To only hold the MLB Team and Commissioner's office executives accountable, along with the players, would also be a miscarriage of justice. The media wants the fans to hold the players and executives accountable for the Steroid Era. And while that is true, what the media fails to do is take a long look in the mirror at the mess they helped create and facilitate. And, us fans are not without blame, either. Let me cite a couple of examples of how the media helped create this monster....the monster they now so quickly condemn.
ESPN (the Everything Sox and Pinstripes Network) begins running ads in 1999 entitled "Chicks Dig the Long Ball", depicting players hitting home runs and wowing the ladies. 2-1 games now a thing of the past and rendered "boring" because of the rampant steroid use, rather than investigate and bring the problem to light, ESPN makes light of it and encourages the new found "power surge" in baseball. Not that ESPN has ever been known for cutting edge, investigative journalism, but to now act outraged and shocked over the power surge in baseball is ludicrous.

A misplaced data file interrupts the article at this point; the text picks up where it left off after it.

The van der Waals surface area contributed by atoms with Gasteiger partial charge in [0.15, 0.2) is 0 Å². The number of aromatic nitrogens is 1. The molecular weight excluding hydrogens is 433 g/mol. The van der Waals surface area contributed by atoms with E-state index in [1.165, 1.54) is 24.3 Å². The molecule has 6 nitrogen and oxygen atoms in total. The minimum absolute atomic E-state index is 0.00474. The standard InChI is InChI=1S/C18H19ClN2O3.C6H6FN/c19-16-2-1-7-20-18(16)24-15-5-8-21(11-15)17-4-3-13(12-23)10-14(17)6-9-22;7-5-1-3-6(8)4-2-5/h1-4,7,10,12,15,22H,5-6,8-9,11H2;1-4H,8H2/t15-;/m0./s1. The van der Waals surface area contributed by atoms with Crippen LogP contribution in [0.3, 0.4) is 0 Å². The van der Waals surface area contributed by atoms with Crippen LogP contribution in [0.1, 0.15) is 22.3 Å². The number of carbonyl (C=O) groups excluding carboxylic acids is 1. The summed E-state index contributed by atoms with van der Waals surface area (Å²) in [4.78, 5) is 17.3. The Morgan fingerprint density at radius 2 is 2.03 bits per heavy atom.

Journalist "extraordinaire" Mike Lupica chronicles the great HR chase of 1998 between Mark McGwire and Sammy Sosa. He writes a book about McGwire and Sosa chasing Roger Maris' single season HR record and entitles it, "The Summer that Saved Baseball." A record that stood for 37 years and was never seriously challenged is suddenly not only threatened, but surpassed by two sluggers.....in the same season. And rather than investigating why this might have happened, Lupica writes a romance novel on McGwire and Sosa that vaults to the top of the NY Times best seller list. Lupica makes a mint. Later, both McGwire and Sosa are linked to PEDs, and now Lupica in all is hypocritical glory, condemns the entire era in baseball.